Unequal Placental Sharing

Twin-to-twin transfusion syndrome (TTTS) is one of the most common conditions affecting monochorionic twins, identical twins who share one placenta. However, not all monochorionic twin pregnancies with unequal fluid levels or different-sized twins have TTTS. These characteristics can also be seen in a condition called unequal placental sharing.

When two fetuses share one placenta, their umbilical cords may implant anywhere — there is no set or predictable pattern. Depending on where they implant, one twin may get a smaller share of the placenta than the other, resulting in less blood flow and nutrition to one fetus, and more to the other. This is called unequal placental sharing.

As a result, the twins may grow differently. The "normal" twin typically has normal or generous, but not excessive, amniotic fluid level. The smaller twin may have either normal amniotic fluid volume or, if its growth becomes progressively restricted, can develop low fluid levels, called oligohydramnios.

Doctors use ultrasound to determine the severity of unequal placental sharing. The greater the difference in size and weight between the twins, and the lower the fluid levels for the smaller twin, the more serious the situation.

Doctors also monitor the blood flow in the twins' umbilical cords using Doppler ultrasound.

Unequal Placental Sharing Versus TTTS

It can be challenging to differentiate unequal placental sharing from TTTS. Many TTTS pregnancies have some element of unequal sharing, and many pregnancies with unequal sharing may have some element of TTTS. However, when unequal sharing is the more significant aspect of the problem, amniotic fluid discrepancies typically don't reach the levels seen with severe TTTS, and the issue is more about the size and weight discrepancy.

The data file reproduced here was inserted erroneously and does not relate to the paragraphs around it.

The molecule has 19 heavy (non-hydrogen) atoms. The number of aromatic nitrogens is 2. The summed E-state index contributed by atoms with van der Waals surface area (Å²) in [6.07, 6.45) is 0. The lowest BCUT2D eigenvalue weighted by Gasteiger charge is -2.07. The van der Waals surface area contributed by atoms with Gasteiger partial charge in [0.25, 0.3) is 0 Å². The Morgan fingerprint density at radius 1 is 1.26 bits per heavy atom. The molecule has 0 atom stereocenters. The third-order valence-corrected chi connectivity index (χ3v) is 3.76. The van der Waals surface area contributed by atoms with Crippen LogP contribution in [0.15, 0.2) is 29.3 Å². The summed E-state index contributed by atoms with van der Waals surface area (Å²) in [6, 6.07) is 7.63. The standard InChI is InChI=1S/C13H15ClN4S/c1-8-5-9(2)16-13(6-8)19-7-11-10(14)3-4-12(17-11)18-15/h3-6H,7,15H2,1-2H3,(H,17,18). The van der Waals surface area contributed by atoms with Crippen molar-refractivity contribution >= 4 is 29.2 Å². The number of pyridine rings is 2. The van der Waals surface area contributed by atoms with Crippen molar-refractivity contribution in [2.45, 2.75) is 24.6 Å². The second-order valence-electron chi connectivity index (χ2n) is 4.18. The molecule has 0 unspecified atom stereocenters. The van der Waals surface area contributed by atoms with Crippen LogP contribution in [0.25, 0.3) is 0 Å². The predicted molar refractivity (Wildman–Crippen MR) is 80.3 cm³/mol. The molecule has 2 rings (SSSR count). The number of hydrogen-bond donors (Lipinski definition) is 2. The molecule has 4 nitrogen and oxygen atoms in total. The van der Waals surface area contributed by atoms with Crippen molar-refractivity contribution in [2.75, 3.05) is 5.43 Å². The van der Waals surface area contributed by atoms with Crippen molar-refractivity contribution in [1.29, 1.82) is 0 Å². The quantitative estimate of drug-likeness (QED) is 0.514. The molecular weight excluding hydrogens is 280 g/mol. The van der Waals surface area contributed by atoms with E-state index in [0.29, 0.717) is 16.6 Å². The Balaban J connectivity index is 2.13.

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There are no treatments for unequal placental sharing, because the amount of placental share for each twin cannot be changed. Amnioreduction and laser treatment are not beneficial, and could even make things worse, as the underlying problem is not transfusion between the twins.

Instead, the smaller twin is monitored very carefully for signs of difficulty. Depending on the stage of the pregnancy, this may lead to hospitalization for closer monitoring or delivery. It is very important to keep close watch on the smaller twin — if the smaller twin is stillborn, it can possibly cause serious problems for the surviving twin, due to the vascular connections between them.

In severe, early cases of unequal sharing, in which the smaller twin is severely growth restricted and at significant risk of dying before reaching a viable gestational age, radio-frequency ablation (RFA) of umbilical cord flow to that twin may be an option, in order to protect the normally grown twin from the possible adverse effects of the other twin's stillbirth.

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Reviewed by health care specialists at UCSF Benioff Children's Hospital.

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